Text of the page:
Is there a term for the claim that: Smith is permitted to do something iff his reasons that he is so permitted are more compelling than his reasons that he is not so permitted, regardless of what Smith believes?

It seems like relativism, is it?

Is that meta-ethical view linked at all with moral particularlism? I ask because if Smith is just motivated by principle (whatever these are) then it seems to me that given the above Smith is always morally perfect.

I'm just trying to work out the terminology for my basic pre philosophical meta-ethical views, I hope it's not a nuisance.

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    I find the claim hard to understand. "his reasons that he is" need clarification about what he is reasoning about. – Dave May 12 '15 at 18:26

I don't think it is necessarily relativism.

The way I've heard this discussed before is that the virtue of Prudence mediates between two desirable things that are in conflict - this is something that all ethical frameworks must deal with. A specific example I've heard: (this is from a talk by Robert Barron, can't claim credit)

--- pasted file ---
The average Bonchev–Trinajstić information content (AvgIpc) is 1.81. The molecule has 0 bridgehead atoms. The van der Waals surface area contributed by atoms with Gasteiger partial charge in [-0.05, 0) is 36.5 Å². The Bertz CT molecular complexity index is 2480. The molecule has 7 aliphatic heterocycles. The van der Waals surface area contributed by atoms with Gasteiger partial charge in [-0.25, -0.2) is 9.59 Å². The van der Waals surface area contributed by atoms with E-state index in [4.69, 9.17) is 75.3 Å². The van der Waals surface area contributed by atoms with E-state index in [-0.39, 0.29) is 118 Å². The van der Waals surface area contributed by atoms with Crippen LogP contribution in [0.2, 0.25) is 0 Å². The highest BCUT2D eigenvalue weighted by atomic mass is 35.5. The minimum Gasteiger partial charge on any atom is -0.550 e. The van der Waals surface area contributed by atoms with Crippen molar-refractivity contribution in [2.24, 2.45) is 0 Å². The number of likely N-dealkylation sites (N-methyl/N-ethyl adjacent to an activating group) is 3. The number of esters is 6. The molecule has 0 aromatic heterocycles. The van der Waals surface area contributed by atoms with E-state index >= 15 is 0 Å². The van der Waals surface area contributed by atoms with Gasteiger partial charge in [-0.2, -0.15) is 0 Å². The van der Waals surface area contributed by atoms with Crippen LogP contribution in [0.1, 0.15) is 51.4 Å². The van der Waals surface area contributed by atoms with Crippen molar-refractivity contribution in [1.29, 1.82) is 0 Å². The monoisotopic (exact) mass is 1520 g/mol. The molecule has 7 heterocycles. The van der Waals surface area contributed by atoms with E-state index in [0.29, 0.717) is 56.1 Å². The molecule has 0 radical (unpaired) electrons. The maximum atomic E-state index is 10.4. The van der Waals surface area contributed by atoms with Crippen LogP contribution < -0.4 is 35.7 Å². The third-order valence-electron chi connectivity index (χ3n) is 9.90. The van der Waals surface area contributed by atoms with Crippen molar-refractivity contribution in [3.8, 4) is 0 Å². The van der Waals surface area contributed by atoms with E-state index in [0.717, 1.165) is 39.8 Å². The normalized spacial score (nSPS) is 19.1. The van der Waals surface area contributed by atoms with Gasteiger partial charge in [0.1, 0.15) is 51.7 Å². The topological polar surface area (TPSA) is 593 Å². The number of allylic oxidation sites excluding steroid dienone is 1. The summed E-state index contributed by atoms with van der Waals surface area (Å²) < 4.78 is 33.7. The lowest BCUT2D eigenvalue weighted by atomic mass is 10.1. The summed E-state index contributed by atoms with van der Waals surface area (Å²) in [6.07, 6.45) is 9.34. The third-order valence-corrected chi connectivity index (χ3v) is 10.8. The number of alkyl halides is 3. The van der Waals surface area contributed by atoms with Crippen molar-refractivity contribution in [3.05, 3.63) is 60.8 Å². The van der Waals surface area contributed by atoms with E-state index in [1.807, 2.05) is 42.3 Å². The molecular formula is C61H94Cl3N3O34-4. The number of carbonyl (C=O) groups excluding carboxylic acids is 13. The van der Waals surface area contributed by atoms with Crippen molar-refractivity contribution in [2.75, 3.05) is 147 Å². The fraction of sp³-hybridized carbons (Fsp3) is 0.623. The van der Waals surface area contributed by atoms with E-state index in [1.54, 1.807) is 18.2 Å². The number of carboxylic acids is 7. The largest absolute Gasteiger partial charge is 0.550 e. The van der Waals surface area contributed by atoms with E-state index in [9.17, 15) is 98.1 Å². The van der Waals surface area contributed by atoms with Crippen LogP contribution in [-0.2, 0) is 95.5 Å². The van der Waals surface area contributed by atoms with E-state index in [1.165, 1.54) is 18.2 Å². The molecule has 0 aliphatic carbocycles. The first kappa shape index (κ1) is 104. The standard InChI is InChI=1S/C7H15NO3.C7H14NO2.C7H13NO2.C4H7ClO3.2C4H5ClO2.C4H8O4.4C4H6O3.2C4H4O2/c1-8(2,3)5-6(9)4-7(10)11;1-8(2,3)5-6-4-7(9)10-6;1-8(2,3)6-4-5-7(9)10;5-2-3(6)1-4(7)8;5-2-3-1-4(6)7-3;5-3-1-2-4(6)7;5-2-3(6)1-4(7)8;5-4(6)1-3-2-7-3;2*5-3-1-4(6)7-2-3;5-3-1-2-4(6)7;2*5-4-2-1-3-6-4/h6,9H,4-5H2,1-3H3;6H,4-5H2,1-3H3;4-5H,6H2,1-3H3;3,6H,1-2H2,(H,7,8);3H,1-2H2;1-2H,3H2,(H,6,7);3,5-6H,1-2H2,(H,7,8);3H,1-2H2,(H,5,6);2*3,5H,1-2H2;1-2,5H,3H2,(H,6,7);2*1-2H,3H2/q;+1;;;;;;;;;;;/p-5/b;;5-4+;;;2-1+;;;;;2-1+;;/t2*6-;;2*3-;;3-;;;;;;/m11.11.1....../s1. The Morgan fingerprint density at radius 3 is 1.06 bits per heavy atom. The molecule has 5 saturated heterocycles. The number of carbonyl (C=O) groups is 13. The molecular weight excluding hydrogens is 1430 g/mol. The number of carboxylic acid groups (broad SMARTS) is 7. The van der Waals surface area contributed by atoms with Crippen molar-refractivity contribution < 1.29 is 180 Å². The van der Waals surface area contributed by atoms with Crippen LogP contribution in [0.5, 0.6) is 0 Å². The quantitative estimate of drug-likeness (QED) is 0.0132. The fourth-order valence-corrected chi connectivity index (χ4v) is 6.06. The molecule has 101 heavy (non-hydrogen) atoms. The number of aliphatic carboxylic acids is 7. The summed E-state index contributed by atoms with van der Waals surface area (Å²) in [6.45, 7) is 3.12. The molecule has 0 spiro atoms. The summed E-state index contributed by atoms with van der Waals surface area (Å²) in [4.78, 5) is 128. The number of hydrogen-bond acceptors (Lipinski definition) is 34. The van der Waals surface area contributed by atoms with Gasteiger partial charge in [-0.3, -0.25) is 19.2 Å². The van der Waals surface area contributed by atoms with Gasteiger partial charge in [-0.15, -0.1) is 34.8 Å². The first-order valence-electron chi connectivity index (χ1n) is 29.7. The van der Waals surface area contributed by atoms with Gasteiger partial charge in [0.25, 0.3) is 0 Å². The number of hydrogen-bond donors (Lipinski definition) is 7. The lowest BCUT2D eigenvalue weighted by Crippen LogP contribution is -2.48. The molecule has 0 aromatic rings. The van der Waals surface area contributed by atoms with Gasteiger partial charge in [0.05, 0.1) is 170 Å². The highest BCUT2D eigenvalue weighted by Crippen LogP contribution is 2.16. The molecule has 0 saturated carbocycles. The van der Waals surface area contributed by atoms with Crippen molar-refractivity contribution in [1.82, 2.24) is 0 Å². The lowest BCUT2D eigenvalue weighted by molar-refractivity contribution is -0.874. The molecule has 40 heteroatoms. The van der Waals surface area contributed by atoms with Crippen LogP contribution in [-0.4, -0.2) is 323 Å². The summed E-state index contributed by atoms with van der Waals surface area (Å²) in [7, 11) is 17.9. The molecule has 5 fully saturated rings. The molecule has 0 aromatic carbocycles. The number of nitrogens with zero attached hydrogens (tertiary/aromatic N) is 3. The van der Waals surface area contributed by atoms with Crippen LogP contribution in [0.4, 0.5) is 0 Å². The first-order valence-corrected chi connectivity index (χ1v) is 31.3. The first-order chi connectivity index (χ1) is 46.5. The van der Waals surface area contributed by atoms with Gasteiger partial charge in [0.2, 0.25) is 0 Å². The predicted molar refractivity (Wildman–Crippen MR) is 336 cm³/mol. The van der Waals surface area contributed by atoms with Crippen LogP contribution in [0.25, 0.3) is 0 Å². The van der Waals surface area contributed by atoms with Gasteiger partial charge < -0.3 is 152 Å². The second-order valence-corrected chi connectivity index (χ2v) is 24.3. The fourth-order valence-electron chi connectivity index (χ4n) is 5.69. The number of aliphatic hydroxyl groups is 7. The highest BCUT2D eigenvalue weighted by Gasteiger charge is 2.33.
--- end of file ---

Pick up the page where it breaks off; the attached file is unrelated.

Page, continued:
• It is good to go to work
  • It is good to take care of your children when they are sick

What happens when these two things come into conflict (i.e., your children are sick on a day you are supposed to go to work)? Clearly, everyone must decide one or the other, whether that person is a moral relativist or a moral absolutist; the question is how is one to decide. It is in the mechanism of how one decides that one becomes a moral relativist or not.

  • It is in the mechanism of how one decides that one becomes a moral relativist or not... OK i can maybe buy that ! – user6917 May 12 '15 at 22:18
  • actually i don't know, is relativism defined as how we resolve moral dilemmas rather than e.g. whether the solution is assumed to be universally true – user6917 May 13 '15 at 0:10
  • My point is: Robert Barron, who is a Catholic priest and therefore not a relativist, raises the issue of how one must decide which of two mutually exclusive decisions has reasons that "are more compelling." Therefore, as I said, all ethical frameworks, relativist or not, must deal with the issue you raise. – James Kingsbery May 13 '15 at 19:03